Molecular characterization of cultivated and wild Cajanus species using Simple Sequence Repeat markers

DOI: 10.18805/lr.v38i6.6717    | Article Id: LR-3154 | Page : 742-747
Citation :- Molecular characterization of cultivated and wild Cajanus speciesusing Simple Sequence Repeat markers .Legume Research-An International Journal.2015.(38):742-747

K. Indira Petchiammal, A.R. Muthiah and P. Jayamani

indirakombaiah.pbg@gmail.com
Address :

Department of Pulses, Tamil Nadu Agricultural University, Coimbatore-641 003, India.

Abstract

Twenty pigeonpea specific SSR markers were used to test the molecular diversity  among 21 cultivated genotypes and three wild species. Twelve markers were monomorphic and twenty two alleles were produced by eight polymorphic markers. Ten markers were transferrable among the cultivated and wild species. The PIC value of the markers ranged from 0.081(PGM 3 and PGM 82) to 0.603 (PGM 106). The average PIC value of the markers was 0.30. Based on the dendrogram constructed using the dissimilarity values, 24 accessions were grouped into two main clusters. Main cluster I comprises all the cultivated genotypes, and wild species viz., Cajanus scarabaeoides and Cajanus cajaniolius. Cajanus sericeus formed the separate cluster (Main cluster II). Within the main cluster I, seven sub-clusters were observed. Cajanus scarabaeoides and Cajanus cajaniolius formed a separate sub-cluster within the main cluster I. Most of the diversity was observed in between the wild species and cultivated genotypes. There is no significant molecular diversity among the cultivated genotypes. Such a narrow genetic base is likely to represent a serious impediment to breeding programs in pigeonpea. This study suggested the need for broadening the genetic base of cultivated genotypes to improve the productivity of the crop.

Keywords

Cajanus cajan Cajanus cajaniolius Cajanus scarabaeoides Cajanus sericeus Molecular diversity SSR markers Wild species.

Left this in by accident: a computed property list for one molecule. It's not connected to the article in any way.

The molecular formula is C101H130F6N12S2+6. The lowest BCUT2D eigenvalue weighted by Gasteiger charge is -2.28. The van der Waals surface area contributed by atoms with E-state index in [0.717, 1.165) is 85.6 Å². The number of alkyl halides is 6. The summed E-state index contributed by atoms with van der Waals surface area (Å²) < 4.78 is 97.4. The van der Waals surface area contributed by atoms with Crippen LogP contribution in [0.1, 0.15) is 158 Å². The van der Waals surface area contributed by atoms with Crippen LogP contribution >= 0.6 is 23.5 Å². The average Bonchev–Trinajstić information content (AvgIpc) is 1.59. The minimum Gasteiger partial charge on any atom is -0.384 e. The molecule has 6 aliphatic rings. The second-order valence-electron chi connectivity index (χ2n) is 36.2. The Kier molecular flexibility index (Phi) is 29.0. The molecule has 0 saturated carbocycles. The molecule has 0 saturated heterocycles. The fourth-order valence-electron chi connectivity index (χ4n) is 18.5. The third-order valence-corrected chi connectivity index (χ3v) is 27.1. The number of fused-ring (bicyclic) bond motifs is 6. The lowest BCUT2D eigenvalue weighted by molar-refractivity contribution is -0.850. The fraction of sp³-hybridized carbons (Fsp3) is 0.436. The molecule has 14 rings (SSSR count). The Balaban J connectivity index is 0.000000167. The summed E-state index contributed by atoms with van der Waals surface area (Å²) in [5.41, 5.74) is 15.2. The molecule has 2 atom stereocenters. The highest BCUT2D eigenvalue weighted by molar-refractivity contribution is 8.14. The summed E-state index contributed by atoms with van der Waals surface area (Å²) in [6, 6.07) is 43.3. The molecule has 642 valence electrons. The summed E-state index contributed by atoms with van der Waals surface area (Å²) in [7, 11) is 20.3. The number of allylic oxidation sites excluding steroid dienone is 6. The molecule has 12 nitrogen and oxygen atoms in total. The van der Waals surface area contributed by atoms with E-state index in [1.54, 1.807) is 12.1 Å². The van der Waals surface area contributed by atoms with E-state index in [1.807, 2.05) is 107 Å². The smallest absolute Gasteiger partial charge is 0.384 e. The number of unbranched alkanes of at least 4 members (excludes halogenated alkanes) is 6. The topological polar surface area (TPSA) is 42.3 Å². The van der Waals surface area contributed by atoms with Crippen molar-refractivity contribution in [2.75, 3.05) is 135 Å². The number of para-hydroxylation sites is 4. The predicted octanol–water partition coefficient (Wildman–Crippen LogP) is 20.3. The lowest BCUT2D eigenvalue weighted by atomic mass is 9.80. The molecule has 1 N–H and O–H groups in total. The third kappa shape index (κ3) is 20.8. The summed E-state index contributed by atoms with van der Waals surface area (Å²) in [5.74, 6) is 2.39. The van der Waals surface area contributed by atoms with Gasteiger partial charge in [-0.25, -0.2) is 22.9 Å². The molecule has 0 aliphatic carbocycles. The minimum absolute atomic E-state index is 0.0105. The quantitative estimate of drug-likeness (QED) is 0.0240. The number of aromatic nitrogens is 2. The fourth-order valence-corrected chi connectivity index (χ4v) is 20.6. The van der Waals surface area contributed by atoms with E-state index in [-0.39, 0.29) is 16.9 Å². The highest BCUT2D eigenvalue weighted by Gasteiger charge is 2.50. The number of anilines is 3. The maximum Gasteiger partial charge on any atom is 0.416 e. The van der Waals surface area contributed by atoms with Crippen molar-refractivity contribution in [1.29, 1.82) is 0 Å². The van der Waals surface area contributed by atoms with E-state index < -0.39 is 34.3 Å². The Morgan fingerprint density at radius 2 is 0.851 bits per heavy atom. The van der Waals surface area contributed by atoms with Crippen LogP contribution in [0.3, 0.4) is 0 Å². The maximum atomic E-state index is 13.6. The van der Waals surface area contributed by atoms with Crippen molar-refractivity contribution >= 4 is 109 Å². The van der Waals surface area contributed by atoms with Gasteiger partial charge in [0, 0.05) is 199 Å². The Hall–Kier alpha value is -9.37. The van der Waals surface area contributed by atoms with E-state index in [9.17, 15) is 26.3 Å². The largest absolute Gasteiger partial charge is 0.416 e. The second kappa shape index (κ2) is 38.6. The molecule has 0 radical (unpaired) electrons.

References

  1. Botstein, D, White, RL, Skolnick, M. and Davis, RW. (1980). Construction of a genetic linkage map in man using restriction fragment length polymorphisms. Am.J.Hum.Genet. 32, 314-331.
  2. Buhariwalla, HK, Crouch, JH. (2004). Optimization of marker screening protocol to assess the degree and distribution of genetic diversity in landraces of Pigeonpea. In: Bramel PJ(ed). Assessing the risk of losses of biodiversity in traditional cropping systems:A case study of Pigeonpea in Andhra Pradesh. International Crops Research Institute for the Semi-Arid Tropics, Pattancheru, AP, India. P 168.
  3. Burns, M.J., Edwards, K.J., New bury, H.J., Ford-Lloyd B.V. and Baggott. (2001). CD: Development of simple sequence repeat (SSR) markers for the assessment of gene flow and genetic diversity in pigeonpea (Cajanus cajan). Mol. Ecol. Notes. 1:283-285.
  4. Datta, S, Kaashyap, M and Kumar, S. (2009). Amplification of chickpea specific SSR markers in cajanus species and their validity in diversity analysis. Plant Breeding. 129: 334-340. Datta, J, Lal, N, Kaashyap, M. and Gupta, P.P. (2009). Efficiency of Three PCR based marker Systems for detecting DNA Polymorphism in Cicer arietinum (L.) and Cajanus cajan (L.)Millspaugh. Genet. Eng. And Biotech.J. 5: 1-15.